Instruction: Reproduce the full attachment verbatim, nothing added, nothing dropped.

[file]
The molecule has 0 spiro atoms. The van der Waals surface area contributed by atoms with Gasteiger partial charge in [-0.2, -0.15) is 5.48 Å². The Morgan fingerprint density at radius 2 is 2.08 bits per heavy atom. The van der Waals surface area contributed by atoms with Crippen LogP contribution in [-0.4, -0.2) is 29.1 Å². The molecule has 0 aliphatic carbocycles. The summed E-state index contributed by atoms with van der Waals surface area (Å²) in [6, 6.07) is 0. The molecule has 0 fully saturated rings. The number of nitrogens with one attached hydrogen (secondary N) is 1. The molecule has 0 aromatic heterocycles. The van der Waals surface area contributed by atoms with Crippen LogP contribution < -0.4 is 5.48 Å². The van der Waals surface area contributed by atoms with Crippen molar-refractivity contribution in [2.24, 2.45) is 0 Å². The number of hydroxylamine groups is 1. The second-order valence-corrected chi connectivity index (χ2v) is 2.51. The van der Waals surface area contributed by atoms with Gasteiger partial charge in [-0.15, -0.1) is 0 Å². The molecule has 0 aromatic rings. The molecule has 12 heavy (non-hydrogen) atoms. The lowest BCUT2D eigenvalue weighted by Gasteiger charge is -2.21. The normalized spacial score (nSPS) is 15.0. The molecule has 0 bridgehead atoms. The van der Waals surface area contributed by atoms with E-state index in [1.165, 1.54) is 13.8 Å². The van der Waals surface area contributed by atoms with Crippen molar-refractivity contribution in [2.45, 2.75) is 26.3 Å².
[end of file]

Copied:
The molecule has 0 spiro atoms. The van der Waals surface area contributed by atoms with Gasteiger partial charge in [-0.2, -0.15) is 5.48 Å². The Morgan fingerprint density at radius 2 is 2.08 bits per heavy atom. The van der Waals surface area contributed by atoms with Crippen LogP contribution in [-0.4, -0.2) is 29.1 Å². The molecule has 0 aliphatic carbocycles. The summed E-state index contributed by atoms with van der Waals surface area (Å²) in [6, 6.07) is 0. The molecule has 0 fully saturated rings. The number of nitrogens with one attached hydrogen (secondary N) is 1. The molecule has 0 aromatic heterocycles. The van der Waals surface area contributed by atoms with Crippen LogP contribution < -0.4 is 5.48 Å². The van der Waals surface area contributed by atoms with Crippen molar-refractivity contribution in [2.24, 2.45) is 0 Å². The number of hydroxylamine groups is 1. The second-order valence-corrected chi connectivity index (χ2v) is 2.51. The van der Waals surface area contributed by atoms with Gasteiger partial charge in [-0.15, -0.1) is 0 Å². The molecule has 0 aromatic rings. The molecule has 12 heavy (non-hydrogen) atoms. The lowest BCUT2D eigenvalue weighted by Gasteiger charge is -2.21. The normalized spacial score (nSPS) is 15.0. The molecule has 0 bridgehead atoms. The van der Waals surface area contributed by atoms with E-state index in [1.165, 1.54) is 13.8 Å². The van der Waals surface area contributed by atoms with Crippen molar-refractivity contribution in [2.45, 2.75) is 26.3 Å².